This is a really important point to remember!
If you’re keeping your wafers in the glove compartment of a hot vehicle all summer long, it won’t really matter if they expire in three years or not, because you’ll ruin them well before then!
You’ll notice that in most cases, you’ll find storage instructions next to or near the expiry date.
Pay attention to those, as you’ll want to make sure that you’re storing supplies according to the manufacturer’s instructions.
If you can’t find those details on the packaging, check out the instruction booklet that came with your supplies or on the products themselves (bottles, blister packs, etc).
When you’ve got a lot of supplies to work with, things can get a bit confusing.
If you get your products in bulk
I tend to order only about a month worth of product at a time because I have to pay for it before my insurance can reimburse me, but many ostomates get months of supplies at a time.
I would suggest that you always use “old” product (by expiry date) before using the new stuff. If you’ve already opened a package or bottle (broke the seal), then use those before opening a new one.
Seems like common sense, but I find myself wanting to use newly purchased supplies right away and need to remind myself to finish what’s leftover.
Use an app!
Keeping track of your supplies can often be a job in and of itself, and when you’ve got many supplies to manage you may end up ordering more than you need, ordering the wrong product or forgetting the item numbers altogether.
I use the OstoBuddy app to keep track of not only my appliance changes but my supplies. Check out my review on it HERE.
Don’t throw away the packages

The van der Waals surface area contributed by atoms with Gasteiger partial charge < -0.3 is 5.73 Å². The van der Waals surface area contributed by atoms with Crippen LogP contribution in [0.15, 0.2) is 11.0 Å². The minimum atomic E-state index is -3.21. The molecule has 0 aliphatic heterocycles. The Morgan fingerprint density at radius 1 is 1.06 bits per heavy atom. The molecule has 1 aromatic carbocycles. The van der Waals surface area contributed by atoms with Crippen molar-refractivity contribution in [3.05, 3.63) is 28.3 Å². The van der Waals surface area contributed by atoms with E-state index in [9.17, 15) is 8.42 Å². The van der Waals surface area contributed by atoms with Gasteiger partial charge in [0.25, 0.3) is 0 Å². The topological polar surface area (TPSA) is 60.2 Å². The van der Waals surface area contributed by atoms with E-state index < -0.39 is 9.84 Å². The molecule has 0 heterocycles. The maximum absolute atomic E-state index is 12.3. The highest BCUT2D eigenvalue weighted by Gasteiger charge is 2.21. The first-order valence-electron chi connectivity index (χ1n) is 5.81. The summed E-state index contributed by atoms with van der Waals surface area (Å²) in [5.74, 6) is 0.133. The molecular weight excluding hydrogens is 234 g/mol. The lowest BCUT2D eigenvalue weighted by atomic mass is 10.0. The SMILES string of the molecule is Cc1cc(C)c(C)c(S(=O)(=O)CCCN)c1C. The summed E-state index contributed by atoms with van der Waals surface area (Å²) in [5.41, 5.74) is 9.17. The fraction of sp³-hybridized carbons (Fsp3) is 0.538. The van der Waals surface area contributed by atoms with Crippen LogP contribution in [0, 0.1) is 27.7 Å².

I know that it may seem convenient to remove product from its packaging so there’s less bulk to store in your ostomy drawer, but this will make it difficult or impossible to know when certain products will be expiring; you also lose the ability to know the lot number, which is often only found on the package.
If this is something you do, at the very least, keep the label with the expiry date until you’ve used up those supplies.
Don’t overstock on products that expire quickly
For the most part, you’ll notice that many products have a shelf life of several years, so you’ll be fine to stock up on those. However, don’t go crazy ordering products that you might rarely use – for me, this includes stoma powder.
If you are in a situation where you really only need a few items and not a full box, check to see if your supplier can send you individual product.
You may also get away with requesting samples for those few items from various manufacturers, but please don’t take advantage of this too many times, since sampling shouldn’t be a substitute for purchasing.
Donate unused supplies before they get too old
Whether you’ve switched brands of wafers/pouches, or you simply don’t have a need for a certain supply, donate it well before the expiry date to ensure that the next person will have enough time to use them.
Looking for ideas on what to do with unwanted and unused ostomy supplies? Check out THIS article.
If you keep an emergency or travel kit
If you keep an emergency kit handy, like I do, you’ll need to remember to rotate those supplies with fresh ones, since you’ll probably not be using them very often.
While we usually have many months or years to use our ostomy supplies before they expire, we should still be aware of how to store them properly and how to identify the expiry dates on these products.
Question: Do you have any other tips to share?
References and Further Reading
- FDA: Use of Symbols on Labels and in Labeling of In Vitro Diagnostic Devices Intended for Professional Use (http://www.fda.gov/RegulatoryInformation/Guidances/ucm085404.htm)
- Emergo: EN 980 and ISO 15223 symbols and descriptions (http://www.emergogroup.com/resources/articles/iso-15223-symbols)